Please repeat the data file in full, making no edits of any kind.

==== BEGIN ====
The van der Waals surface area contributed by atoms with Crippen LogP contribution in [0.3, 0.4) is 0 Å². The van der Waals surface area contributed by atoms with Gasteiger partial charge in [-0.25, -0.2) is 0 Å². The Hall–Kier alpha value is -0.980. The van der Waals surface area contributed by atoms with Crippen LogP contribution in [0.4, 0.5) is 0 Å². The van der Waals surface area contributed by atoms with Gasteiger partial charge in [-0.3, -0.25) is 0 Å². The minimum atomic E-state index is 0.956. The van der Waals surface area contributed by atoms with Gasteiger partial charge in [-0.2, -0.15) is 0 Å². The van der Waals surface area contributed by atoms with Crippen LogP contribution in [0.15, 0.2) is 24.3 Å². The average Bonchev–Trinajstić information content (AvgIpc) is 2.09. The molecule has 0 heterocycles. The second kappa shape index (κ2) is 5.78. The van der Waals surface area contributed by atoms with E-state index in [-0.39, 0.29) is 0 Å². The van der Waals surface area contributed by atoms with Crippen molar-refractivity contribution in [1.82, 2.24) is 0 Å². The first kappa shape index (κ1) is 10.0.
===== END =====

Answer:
The van der Waals surface area contributed by atoms with Crippen LogP contribution in [0.3, 0.4) is 0 Å². The van der Waals surface area contributed by atoms with Gasteiger partial charge in [-0.25, -0.2) is 0 Å². The Hall–Kier alpha value is -0.980. The van der Waals surface area contributed by atoms with Crippen LogP contribution in [0.4, 0.5) is 0 Å². The van der Waals surface area contributed by atoms with Gasteiger partial charge in [-0.3, -0.25) is 0 Å². The minimum atomic E-state index is 0.956. The van der Waals surface area contributed by atoms with Gasteiger partial charge in [-0.2, -0.15) is 0 Å². The van der Waals surface area contributed by atoms with Crippen LogP contribution in [0.15, 0.2) is 24.3 Å². The average Bonchev–Trinajstić information content (AvgIpc) is 2.09. The molecule has 0 heterocycles. The second kappa shape index (κ2) is 5.78. The van der Waals surface area contributed by atoms with E-state index in [-0.39, 0.29) is 0 Å². The van der Waals surface area contributed by atoms with Crippen molar-refractivity contribution in [1.82, 2.24) is 0 Å². The first kappa shape index (κ1) is 10.0.